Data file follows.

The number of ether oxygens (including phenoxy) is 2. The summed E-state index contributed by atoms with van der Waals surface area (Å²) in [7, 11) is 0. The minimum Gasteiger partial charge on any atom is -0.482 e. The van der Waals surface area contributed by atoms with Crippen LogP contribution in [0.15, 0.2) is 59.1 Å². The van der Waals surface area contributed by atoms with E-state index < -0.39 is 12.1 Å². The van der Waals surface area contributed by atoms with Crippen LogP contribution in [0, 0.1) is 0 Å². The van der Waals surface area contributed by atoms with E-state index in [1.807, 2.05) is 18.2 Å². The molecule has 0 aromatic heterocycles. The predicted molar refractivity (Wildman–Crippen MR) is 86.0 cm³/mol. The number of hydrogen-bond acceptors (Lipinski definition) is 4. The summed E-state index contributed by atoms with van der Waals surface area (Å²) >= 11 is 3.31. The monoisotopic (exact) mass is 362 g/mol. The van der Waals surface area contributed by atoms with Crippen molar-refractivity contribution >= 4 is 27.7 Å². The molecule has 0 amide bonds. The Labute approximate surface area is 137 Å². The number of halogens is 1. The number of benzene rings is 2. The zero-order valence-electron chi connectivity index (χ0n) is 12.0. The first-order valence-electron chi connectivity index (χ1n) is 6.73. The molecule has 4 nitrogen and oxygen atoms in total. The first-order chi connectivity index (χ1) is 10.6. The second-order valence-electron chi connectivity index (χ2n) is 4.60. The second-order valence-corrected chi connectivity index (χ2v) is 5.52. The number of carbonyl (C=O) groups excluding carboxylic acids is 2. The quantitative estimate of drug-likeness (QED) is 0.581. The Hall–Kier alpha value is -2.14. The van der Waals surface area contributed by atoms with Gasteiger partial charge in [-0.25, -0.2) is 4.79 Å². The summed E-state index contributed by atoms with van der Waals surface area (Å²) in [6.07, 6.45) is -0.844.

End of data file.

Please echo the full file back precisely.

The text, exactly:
The number of ether oxygens (including phenoxy) is 2. The summed E-state index contributed by atoms with van der Waals surface area (Å²) in [7, 11) is 0. The minimum Gasteiger partial charge on any atom is -0.482 e. The van der Waals surface area contributed by atoms with Crippen LogP contribution in [0.15, 0.2) is 59.1 Å². The van der Waals surface area contributed by atoms with E-state index < -0.39 is 12.1 Å². The van der Waals surface area contributed by atoms with Crippen LogP contribution in [0, 0.1) is 0 Å². The van der Waals surface area contributed by atoms with E-state index in [1.807, 2.05) is 18.2 Å². The molecule has 0 aromatic heterocycles. The predicted molar refractivity (Wildman–Crippen MR) is 86.0 cm³/mol. The number of hydrogen-bond acceptors (Lipinski definition) is 4. The summed E-state index contributed by atoms with van der Waals surface area (Å²) >= 11 is 3.31. The monoisotopic (exact) mass is 362 g/mol. The van der Waals surface area contributed by atoms with Crippen molar-refractivity contribution >= 4 is 27.7 Å². The molecule has 0 amide bonds. The Labute approximate surface area is 137 Å². The number of halogens is 1. The number of benzene rings is 2. The zero-order valence-electron chi connectivity index (χ0n) is 12.0. The first-order valence-electron chi connectivity index (χ1n) is 6.73. The molecule has 4 nitrogen and oxygen atoms in total. The first-order chi connectivity index (χ1) is 10.6. The second-order valence-electron chi connectivity index (χ2n) is 4.60. The second-order valence-corrected chi connectivity index (χ2v) is 5.52. The number of carbonyl (C=O) groups excluding carboxylic acids is 2. The quantitative estimate of drug-likeness (QED) is 0.581. The Hall–Kier alpha value is -2.14. The van der Waals surface area contributed by atoms with Gasteiger partial charge in [-0.25, -0.2) is 4.79 Å². The summed E-state index contributed by atoms with van der Waals surface area (Å²) in [6.07, 6.45) is -0.844.